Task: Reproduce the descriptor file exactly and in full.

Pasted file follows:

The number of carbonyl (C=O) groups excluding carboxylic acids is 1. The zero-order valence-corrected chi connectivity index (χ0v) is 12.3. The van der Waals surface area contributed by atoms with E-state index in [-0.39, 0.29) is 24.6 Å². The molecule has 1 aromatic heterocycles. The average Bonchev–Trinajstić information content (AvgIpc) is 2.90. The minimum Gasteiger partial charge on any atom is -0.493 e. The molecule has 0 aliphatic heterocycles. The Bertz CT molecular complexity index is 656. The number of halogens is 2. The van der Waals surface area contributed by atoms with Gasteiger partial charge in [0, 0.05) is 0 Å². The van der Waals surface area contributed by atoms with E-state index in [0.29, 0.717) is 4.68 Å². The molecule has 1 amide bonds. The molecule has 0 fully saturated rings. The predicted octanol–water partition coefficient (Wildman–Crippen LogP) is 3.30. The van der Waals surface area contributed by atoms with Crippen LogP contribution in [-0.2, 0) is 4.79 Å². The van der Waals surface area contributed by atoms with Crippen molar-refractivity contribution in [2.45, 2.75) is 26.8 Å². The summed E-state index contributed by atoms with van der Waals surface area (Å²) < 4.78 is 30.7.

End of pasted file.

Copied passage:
The number of carbonyl (C=O) groups excluding carboxylic acids is 1. The zero-order valence-corrected chi connectivity index (χ0v) is 12.3. The van der Waals surface area contributed by atoms with E-state index in [-0.39, 0.29) is 24.6 Å². The molecule has 1 aromatic heterocycles. The average Bonchev–Trinajstić information content (AvgIpc) is 2.90. The minimum Gasteiger partial charge on any atom is -0.493 e. The molecule has 0 aliphatic heterocycles. The Bertz CT molecular complexity index is 656. The number of halogens is 2. The van der Waals surface area contributed by atoms with Gasteiger partial charge in [0, 0.05) is 0 Å². The van der Waals surface area contributed by atoms with E-state index in [0.29, 0.717) is 4.68 Å². The molecule has 1 amide bonds. The molecule has 0 fully saturated rings. The predicted octanol–water partition coefficient (Wildman–Crippen LogP) is 3.30. The van der Waals surface area contributed by atoms with Crippen LogP contribution in [-0.2, 0) is 4.79 Å². The van der Waals surface area contributed by atoms with Crippen molar-refractivity contribution in [2.45, 2.75) is 26.8 Å². The summed E-state index contributed by atoms with van der Waals surface area (Å²) < 4.78 is 30.7.